Octavarium: My take on Dream Theater’s epic

Originally published 2010 for a now-defunct Dream Theater fan club

Dream Theater’s “Octavarium”: A Lyrical Investigation

This took many weeks to complete, and it is a rather nerdy approach, but I hope it solves some of the magnificence of the song – the lyrics are stunning and metaphorically intelligent.

UPDATE = I noticed the Wikipedia article for Octavarium has practically ripped this analysis off without adding a citation or link, so if you edit Wikipedia, please give credit where credit is due.

I.           Someone Like Him

  • 0:00 – 8:47 (8:47)
  • Lyrics by John Petrucci
 [I. Someone Like Him]

I never wanted to become someone like him so secure

Content to live each day just like the last

I was sure I knew that

This was not for me

And I wanted so much more

Far beyond what I could see

So I swore that I’d

Never be someone like him

 

So many years have passed

Since I proclaimed

My independence

My mission

My aim

And my vision

So secure

Content to live each day like it’s my last

It’s wonderful to know

That I could be

Something more than what I dreamed

Far beyond what I could see

Still I swear that I’m

Missing out this time

 

As far as I could tell

There’s nothing more I need

But still I ask myself

Could this be everything?

Then all I swore

That I would never be was now

So suddenly

The only thing I wanted

To become

To be someone just like him

Opening with a lengthy Continuum / lap steel guitar solo by Jordan Rudess, this section is told from a first-person perspective. It portrays the thoughts of a person as he decides on what to do in the course of his lifetime, as well as his wish to never become an ordinary person. Draws from the “Carpe Diem” theme visited later on within the lyrics.

The man succeeds in living an extraordinary life, but reflects upon it, and ends up wishing he had become an ordinary person, ‘Someone like Him’. This is also in line with the ‘Full Circle’ theme of Octavarium: “this story ends where it began”.

II. Medicate (Awakening)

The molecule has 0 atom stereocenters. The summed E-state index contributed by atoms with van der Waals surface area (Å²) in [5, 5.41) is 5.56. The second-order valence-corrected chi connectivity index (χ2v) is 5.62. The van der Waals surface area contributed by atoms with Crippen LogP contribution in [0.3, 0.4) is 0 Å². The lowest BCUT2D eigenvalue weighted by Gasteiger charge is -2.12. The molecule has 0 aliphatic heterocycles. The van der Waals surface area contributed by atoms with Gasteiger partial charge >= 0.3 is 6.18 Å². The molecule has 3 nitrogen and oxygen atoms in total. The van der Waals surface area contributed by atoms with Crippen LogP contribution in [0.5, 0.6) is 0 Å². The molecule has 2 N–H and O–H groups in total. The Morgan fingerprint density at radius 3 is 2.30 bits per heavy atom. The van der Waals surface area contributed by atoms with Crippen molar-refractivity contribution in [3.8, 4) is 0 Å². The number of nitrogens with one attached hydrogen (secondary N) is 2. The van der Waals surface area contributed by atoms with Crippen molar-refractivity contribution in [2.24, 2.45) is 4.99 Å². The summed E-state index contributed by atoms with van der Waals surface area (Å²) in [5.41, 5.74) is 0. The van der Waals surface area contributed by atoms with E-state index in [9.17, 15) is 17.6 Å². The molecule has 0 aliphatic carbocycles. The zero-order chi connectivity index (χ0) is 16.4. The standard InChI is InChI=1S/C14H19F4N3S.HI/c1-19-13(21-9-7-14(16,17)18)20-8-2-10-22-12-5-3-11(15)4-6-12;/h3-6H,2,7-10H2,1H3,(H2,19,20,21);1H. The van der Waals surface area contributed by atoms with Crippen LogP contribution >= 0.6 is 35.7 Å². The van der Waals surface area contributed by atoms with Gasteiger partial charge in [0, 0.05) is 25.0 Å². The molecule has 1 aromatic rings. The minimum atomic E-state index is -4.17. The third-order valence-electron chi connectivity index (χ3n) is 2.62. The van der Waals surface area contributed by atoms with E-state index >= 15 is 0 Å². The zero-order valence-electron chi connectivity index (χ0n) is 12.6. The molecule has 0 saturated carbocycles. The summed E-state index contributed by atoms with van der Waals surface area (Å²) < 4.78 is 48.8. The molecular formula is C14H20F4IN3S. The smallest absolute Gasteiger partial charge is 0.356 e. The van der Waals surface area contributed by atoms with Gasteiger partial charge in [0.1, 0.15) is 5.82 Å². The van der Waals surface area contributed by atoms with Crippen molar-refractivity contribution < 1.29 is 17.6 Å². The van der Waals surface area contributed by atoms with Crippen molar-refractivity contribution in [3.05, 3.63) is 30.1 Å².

• 8:48 – 13:49 (5:01)
  • Lyrics by James LaBrie
 [II. Medicate (Awakening)]

A doctor sitting next to me

He asked me how I feel

Not sure I understand his questioning

He says I’ve been away a while

But thinks he has cured me

>From a state of catatonic sleep

 

For 30 years

Where have I been?

Eyes open

But not getting through to me

 

Medicate me

Infiltrate me

Side effects appear

As my conscience slips away

 

Medicate me

Science failing

Conscience fading fast

Can’t you stop what’s happening?

 

A higher dosage he prescribes

But there’s no guarantee

I feel it starting to take over me

 

I tell him not to be ashamed

There’s no one who’s to blame

A second shot

A brief awakening

 

I feel the relapse

Can’t break free

Eyes open

But not getting through to me

A person wakes up to discover a doctor sitting at his bedside. The doctor informs him that he has been in catatonic sleep for 30 years. The doctor, however, believes he was able to cure him. Suddenly, the patient is in dire need of help as he feels overwhelmed, almost returning to the sleep (“conscience fading”). The doctor prescribes a higher dosage of medicine, but it fails to help. Despite the doctor’s failure in assisting him, the patient tells the doctor that he’s not at fault, and that he shouldn’t feel ashamed. Eventually, the patient slips back into unconsciousness. This is in line with the events of the movie Awakenings

The plot begins to resemble “Awakenings” which was a non-fiction book written by Oliver Sacks which was later turned into a film starring Robin Williams and Robert De Niro. The book narrates the life of those who had been victims of the 1920s encephalitis lethargica epidemic.